Rain water harvesting has become a fashionable topic for discussion and scores of seminars and workshops are being held frequently to persuade the general citizenry to invest in establishing the required infrastructure in their premises. In some states rain harvesting is made compulsory before construction license is issued. While conservation of water is a top priority area that calls for taking any and every conceivable action by one and all, the economic dimension of programs advocated for rain water harvesting must be critically considered. We know that despite two third of our planet's surface being covered with water, there are many places where water shortage is common place. The old saying that "water, water every where but not a drop to drink" is literally true in many places. Places abutting the Arabian sea, Bay of Bengal, Indian Ocean and innumerable backwater bodies, all suffer from water shortages, especially for human consumption and the technology for desalination may be investment intensive and less cost effective compared to current cost of water from other sources. Added to the misery of Indian population, the water table in many places in the country is fast receding and bore-wells, indiscriminately being drilled, are progressively getting dry necessitating deeper and deeper boring. On an average the water tables in the country are dipping by 40 cm but in many areas due to over exploitation the table is dipping further at a much faster rate.

A major portion of water precipitated through rains flow through rivers to end up in the sea though construction of dams salvage some of these run offs. Evaporation from the surface of water bodies and the ground water also result in net water loss. Use of evaporation retarding agents like long chain alcohols was advocated for some time but found impractical on a large scale. Under such a situation, with demand for water increasing daily because of population expansion, ground water conservation becomes indeed critical. Is it fair to impose the burden of water conservation on individuals when governments at the state and central levels are shirking their responsibility? In stead of planning the residential settlements providing the required infrastructure for ground water recharging, houses coming up on 600 to 2400 s.ft size land sites are forced to set up rain water harvesting facilities entailing large investment with practically no benefits to the individual. Even a small facility will cost not less than Rs 25000 which probably will provide a months supply for a family of three. The microbiological quality of water harvested and stored for months together may be an area of concern if it is to be used for potable purpose. As for ground water recharging, it may be necessary to spend at least Rs 8000 to put a recharge bore of 50 ft by each house owner for the sake of the neighborhood. Is this socially equitable? If each section of the urban settlement has storm water drains, is it not expedient to plan using this water during rainy season for local ground water recharging?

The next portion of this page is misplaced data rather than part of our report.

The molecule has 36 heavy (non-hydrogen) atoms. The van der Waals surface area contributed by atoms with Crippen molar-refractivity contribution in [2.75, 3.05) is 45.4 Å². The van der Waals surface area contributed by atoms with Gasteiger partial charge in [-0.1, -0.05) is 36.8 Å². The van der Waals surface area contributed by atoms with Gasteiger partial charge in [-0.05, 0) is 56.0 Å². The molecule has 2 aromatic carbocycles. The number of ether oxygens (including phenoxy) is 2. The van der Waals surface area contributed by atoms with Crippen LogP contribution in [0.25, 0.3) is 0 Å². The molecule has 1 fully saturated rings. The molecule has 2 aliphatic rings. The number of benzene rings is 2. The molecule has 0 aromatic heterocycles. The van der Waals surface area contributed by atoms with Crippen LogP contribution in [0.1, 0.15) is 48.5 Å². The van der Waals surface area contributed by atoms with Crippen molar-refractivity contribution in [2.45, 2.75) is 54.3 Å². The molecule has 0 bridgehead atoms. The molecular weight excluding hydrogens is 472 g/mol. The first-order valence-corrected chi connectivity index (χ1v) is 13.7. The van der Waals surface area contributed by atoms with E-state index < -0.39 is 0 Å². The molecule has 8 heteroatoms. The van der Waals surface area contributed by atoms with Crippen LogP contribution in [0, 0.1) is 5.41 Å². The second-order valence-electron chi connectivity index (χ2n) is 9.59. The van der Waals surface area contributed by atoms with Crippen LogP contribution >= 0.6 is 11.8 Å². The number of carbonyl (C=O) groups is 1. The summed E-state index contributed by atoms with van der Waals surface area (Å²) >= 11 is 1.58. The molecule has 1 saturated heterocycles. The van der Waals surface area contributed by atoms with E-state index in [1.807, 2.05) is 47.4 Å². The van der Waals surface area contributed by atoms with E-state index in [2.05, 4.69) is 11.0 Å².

Out of the estimated 4 trillion cubic meter(CM) rain water received, less than 50% ends up in the rivers and only 35% of this is effectively utilized. Half a trillion CM of ground water available in the country accumulated over thousands of years is recklessly being exploited without allowing it to be replenished. Millions of wells, innumerable tanks, lakes and water bodies are not being maintained properly and resultant loss of storage capacity adds to the water woes. It is a sad commentary on the efficiency and commitments of the ruling class that none of the 50 and odd cities get water supply for more than a few hours a day! Rs 0.5 trillion Inter Linking of Canals (ILR) project connecting 37 major rivers through thousands of canals and many large dams, due for completion in 2016 may not be a reality because of a lack of vision and will to pursue this dream project.